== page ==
Unfortunately, talpid mutations are lethal. The chicks never develop into live animals, which presents a bit of a problem. To create a dinosaur from a bird, a genetically healthy specimen would have to be found, and specific genes manipulated to bring out the reptilian characteristics.
Birds Have Egg Teeth
The First With Wings
The first winged vertebrates capable of flight were the theropod dinosaurs. Theropods lived during the Jurassic period, approximately 200 million years ago . Some theropods were capable of flight, though some flightless (and wingless) theropods had feathers. Crocodiles are the closest phylogenic relatives of modern birds.
It is entirely possible to create a dinosaur, by manipulating specific genes in a bird’s genome. Emus are an excellent first choice, according to Jack Horner, because they have a lot of features already present to create a dinosaur the size of a Velociraptor.
The genes responsible for the majority of the reptilian vs. avian characteristics are diverse. Very pointed experiments have begun to determine if it is possible to alter the genome of a healthy chicken to obtain reptilian characteristics. Scientists Matt Harris and John Fallon, of the University of Wisconsin, used genetic engineering to induce tooth growth in a normal chicken. The experiment worked: the normal chicken embryos started growing teeth.
Beyond teeth, the genes responsible for plumage have been targeted in Chinese Silkie chickens. This breed of chicken contains scales, rather than feathers, on their legs. Harris and Fallon have been able to turn the gene for scales on and off, to create feathers on the Silkie’s scaled legs. This process can also be reversed – to turn feathered areas into scales.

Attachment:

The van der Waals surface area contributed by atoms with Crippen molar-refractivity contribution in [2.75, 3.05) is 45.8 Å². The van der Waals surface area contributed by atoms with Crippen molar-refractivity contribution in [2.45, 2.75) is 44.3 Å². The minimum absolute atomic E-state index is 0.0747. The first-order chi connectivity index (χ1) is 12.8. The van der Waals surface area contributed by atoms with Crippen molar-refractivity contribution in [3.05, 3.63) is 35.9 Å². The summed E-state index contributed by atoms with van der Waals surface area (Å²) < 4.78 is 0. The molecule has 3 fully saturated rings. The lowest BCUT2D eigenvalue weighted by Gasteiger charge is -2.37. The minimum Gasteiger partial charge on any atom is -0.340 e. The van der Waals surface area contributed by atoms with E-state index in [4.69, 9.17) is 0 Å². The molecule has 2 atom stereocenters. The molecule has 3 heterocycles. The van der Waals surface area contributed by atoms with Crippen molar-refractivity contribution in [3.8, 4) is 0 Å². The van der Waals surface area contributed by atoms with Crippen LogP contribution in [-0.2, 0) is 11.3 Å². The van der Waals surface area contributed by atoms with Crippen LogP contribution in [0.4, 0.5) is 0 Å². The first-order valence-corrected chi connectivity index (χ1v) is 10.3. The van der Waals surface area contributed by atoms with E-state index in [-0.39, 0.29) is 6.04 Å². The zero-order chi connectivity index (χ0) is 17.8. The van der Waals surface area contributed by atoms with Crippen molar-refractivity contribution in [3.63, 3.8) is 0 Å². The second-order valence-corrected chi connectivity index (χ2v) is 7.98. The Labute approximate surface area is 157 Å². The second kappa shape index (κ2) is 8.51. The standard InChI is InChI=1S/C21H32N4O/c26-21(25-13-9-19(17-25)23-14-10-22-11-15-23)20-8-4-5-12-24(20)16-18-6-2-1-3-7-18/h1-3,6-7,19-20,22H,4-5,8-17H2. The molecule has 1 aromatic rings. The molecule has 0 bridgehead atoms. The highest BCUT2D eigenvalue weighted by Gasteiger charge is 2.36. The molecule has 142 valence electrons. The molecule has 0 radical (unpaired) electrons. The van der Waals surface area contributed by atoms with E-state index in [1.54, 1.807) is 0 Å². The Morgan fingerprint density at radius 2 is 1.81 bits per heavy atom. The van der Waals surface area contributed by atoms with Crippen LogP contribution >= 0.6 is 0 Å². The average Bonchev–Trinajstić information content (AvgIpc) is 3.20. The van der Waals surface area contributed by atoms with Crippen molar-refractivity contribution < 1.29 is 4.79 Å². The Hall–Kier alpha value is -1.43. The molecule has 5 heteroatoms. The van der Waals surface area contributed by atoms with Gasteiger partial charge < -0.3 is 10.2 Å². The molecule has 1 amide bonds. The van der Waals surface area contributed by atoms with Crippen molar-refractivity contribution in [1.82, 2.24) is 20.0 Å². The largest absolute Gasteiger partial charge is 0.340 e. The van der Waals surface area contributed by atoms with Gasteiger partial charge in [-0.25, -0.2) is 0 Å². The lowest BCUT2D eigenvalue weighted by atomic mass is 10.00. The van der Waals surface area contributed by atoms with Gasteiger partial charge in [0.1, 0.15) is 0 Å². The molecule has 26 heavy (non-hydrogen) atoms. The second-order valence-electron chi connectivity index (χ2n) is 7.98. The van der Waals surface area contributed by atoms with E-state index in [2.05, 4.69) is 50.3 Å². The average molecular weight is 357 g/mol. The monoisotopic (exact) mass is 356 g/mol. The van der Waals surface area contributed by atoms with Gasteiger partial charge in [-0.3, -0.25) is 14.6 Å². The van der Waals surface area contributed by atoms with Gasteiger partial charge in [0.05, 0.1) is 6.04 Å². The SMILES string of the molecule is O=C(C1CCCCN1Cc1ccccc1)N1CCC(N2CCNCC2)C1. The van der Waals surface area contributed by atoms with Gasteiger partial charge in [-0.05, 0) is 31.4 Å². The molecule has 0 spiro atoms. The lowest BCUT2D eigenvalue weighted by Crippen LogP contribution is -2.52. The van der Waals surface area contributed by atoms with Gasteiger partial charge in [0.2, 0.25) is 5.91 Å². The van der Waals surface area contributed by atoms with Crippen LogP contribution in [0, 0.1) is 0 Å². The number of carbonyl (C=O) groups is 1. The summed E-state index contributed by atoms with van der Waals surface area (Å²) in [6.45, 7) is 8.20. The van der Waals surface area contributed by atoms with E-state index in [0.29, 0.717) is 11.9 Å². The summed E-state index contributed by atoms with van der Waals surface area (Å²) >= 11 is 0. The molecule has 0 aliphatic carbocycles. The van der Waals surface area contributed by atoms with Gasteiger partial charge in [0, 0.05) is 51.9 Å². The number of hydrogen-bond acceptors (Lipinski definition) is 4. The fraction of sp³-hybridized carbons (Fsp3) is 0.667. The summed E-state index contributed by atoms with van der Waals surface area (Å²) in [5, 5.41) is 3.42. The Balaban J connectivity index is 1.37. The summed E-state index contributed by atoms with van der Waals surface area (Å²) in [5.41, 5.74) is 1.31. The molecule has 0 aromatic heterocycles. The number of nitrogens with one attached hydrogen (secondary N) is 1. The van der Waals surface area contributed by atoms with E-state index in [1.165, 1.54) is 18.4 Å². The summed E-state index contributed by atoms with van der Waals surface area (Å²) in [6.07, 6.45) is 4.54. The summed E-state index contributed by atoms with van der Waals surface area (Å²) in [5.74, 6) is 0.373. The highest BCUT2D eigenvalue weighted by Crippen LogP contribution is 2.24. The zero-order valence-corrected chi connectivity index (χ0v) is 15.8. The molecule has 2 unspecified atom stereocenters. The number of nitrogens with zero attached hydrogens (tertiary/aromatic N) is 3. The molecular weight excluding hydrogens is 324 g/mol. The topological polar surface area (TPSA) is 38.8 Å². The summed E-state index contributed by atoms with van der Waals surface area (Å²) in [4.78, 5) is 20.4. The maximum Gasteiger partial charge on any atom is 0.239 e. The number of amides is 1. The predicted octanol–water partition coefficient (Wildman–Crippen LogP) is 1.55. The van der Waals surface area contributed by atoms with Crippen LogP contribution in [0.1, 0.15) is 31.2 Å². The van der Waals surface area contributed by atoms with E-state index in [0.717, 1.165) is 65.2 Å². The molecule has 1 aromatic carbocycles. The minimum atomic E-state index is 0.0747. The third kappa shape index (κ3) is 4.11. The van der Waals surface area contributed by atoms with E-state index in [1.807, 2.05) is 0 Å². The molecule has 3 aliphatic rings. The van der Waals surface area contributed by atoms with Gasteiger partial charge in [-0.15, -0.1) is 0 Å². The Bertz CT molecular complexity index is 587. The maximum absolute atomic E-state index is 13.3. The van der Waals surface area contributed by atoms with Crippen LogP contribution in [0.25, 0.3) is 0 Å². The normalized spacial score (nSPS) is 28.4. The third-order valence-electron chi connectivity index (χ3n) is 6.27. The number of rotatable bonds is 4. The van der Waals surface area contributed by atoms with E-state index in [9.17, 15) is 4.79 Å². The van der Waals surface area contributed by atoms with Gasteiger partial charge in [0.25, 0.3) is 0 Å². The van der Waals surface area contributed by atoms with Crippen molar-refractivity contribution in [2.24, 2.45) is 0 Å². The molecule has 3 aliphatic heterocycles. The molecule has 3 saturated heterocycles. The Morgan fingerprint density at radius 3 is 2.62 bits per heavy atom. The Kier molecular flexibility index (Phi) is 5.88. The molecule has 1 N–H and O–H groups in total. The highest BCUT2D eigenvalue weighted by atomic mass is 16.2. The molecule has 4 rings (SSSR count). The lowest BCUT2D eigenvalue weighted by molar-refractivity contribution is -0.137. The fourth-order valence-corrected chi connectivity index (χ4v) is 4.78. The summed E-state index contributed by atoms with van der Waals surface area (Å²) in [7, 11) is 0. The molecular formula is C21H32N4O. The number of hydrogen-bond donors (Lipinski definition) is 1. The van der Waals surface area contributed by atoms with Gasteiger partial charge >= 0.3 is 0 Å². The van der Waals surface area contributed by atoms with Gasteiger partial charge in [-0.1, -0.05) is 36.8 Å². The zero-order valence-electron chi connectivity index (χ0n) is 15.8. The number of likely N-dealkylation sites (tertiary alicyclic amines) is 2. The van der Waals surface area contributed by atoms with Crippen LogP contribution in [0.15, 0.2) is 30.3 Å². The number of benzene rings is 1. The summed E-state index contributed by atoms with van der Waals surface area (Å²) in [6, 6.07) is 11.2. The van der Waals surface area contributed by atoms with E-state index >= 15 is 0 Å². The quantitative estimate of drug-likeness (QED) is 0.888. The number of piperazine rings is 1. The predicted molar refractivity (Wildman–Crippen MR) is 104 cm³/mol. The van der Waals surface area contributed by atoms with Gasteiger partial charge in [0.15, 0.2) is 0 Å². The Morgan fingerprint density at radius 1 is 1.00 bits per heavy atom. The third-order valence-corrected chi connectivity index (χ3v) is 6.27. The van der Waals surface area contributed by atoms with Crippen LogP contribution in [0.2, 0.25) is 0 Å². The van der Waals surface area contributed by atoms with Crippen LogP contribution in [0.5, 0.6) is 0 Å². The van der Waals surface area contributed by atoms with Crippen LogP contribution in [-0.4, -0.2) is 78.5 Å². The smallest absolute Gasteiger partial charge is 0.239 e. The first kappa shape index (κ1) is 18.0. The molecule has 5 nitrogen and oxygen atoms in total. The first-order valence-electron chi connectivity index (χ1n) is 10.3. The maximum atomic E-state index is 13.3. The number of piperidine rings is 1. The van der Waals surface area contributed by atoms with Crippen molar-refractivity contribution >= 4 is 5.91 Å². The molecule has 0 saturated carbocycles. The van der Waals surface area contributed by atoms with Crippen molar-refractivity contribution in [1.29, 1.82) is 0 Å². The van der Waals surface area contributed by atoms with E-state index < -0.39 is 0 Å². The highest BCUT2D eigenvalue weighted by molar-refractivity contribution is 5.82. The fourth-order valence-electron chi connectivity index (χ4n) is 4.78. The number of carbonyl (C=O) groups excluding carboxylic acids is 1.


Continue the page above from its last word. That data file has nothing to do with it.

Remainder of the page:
Birds’ wings already contain the standard three-clawed limbs shared by dinosaurs. The claws, of course, are hidden within the wing structure. Once the gene responsible for limb vs. wing formation is understood, the process of wing formation could be halted, allowing the bird to form reptilian limbs with claws.
Essentially, once the necessary genes have all been identified, a virus could be used to target the dormant avian genes: this would allow the “sleeping” genes to turn back on (or other genes to turn off), causing a bird embryo to revert to its ancestral dinosaur form.
Shared Characteristics: Birds and Dinosaurs
Pneumatized, hollow bones
The Aerosteon had hollow bones, like modern birds
Gastroliths (gizzard stones)
Both dinosaurs and birds have gizzards, which store stones to grind food.
Genetic sequencing demonstrates modern birds are more closely related to T. Rex than to alligators
Brooding and nest building
The maiasaura (caring mother lizards) built nests and cared for their young
Jack Horner and the Chickenosaurus
Creating Dinosaurs: Should We Do It?
The moral behind the story of Jurassic Park rings loud and clear: just because we can do something, should we? There are a lot of questions which remain unanswered as research surges forward. One thing is certain: as technology advances and our ability to manipulate genetic material improves, the likelihood that someone will reverse-engineer a dinosaur increases.
Fortunately, there will be no fully grown triceratops (or, more frighteningly, a Tyrannosaurus Rex) emerging from a chicken egg. The first engineered dinosaur will likely be the size of a chicken (or an emu), and the animals are not going to overrun cities with the dramatic flair of a science fiction novel.